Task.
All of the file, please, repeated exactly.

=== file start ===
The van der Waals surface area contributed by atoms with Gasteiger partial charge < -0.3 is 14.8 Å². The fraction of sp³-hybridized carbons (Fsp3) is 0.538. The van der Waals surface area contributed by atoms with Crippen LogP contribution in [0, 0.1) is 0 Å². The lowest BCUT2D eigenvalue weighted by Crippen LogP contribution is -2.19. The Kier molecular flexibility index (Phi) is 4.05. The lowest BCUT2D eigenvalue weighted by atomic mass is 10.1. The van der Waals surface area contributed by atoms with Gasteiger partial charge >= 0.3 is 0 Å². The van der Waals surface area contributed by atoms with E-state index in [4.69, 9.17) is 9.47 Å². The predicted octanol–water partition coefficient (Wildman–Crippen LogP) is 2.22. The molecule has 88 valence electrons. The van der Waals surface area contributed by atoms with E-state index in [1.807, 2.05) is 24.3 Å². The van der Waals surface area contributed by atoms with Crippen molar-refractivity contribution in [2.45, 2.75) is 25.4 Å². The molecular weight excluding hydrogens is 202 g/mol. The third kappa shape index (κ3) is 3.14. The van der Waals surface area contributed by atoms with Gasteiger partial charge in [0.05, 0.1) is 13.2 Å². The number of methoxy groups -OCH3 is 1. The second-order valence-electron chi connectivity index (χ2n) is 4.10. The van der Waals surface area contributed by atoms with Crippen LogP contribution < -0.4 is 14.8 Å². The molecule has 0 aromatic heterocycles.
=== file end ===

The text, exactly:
The van der Waals surface area contributed by atoms with Gasteiger partial charge < -0.3 is 14.8 Å². The fraction of sp³-hybridized carbons (Fsp3) is 0.538. The van der Waals surface area contributed by atoms with Crippen LogP contribution in [0, 0.1) is 0 Å². The lowest BCUT2D eigenvalue weighted by Crippen LogP contribution is -2.19. The Kier molecular flexibility index (Phi) is 4.05. The lowest BCUT2D eigenvalue weighted by atomic mass is 10.1. The van der Waals surface area contributed by atoms with Gasteiger partial charge >= 0.3 is 0 Å². The van der Waals surface area contributed by atoms with E-state index in [4.69, 9.17) is 9.47 Å². The predicted octanol–water partition coefficient (Wildman–Crippen LogP) is 2.22. The molecule has 88 valence electrons. The van der Waals surface area contributed by atoms with E-state index in [1.807, 2.05) is 24.3 Å². The van der Waals surface area contributed by atoms with Crippen molar-refractivity contribution in [2.45, 2.75) is 25.4 Å². The molecular weight excluding hydrogens is 202 g/mol. The third kappa shape index (κ3) is 3.14. The van der Waals surface area contributed by atoms with Gasteiger partial charge in [0.05, 0.1) is 13.2 Å². The number of methoxy groups -OCH3 is 1. The second-order valence-electron chi connectivity index (χ2n) is 4.10. The van der Waals surface area contributed by atoms with Crippen LogP contribution < -0.4 is 14.8 Å². The molecule has 0 aromatic heterocycles.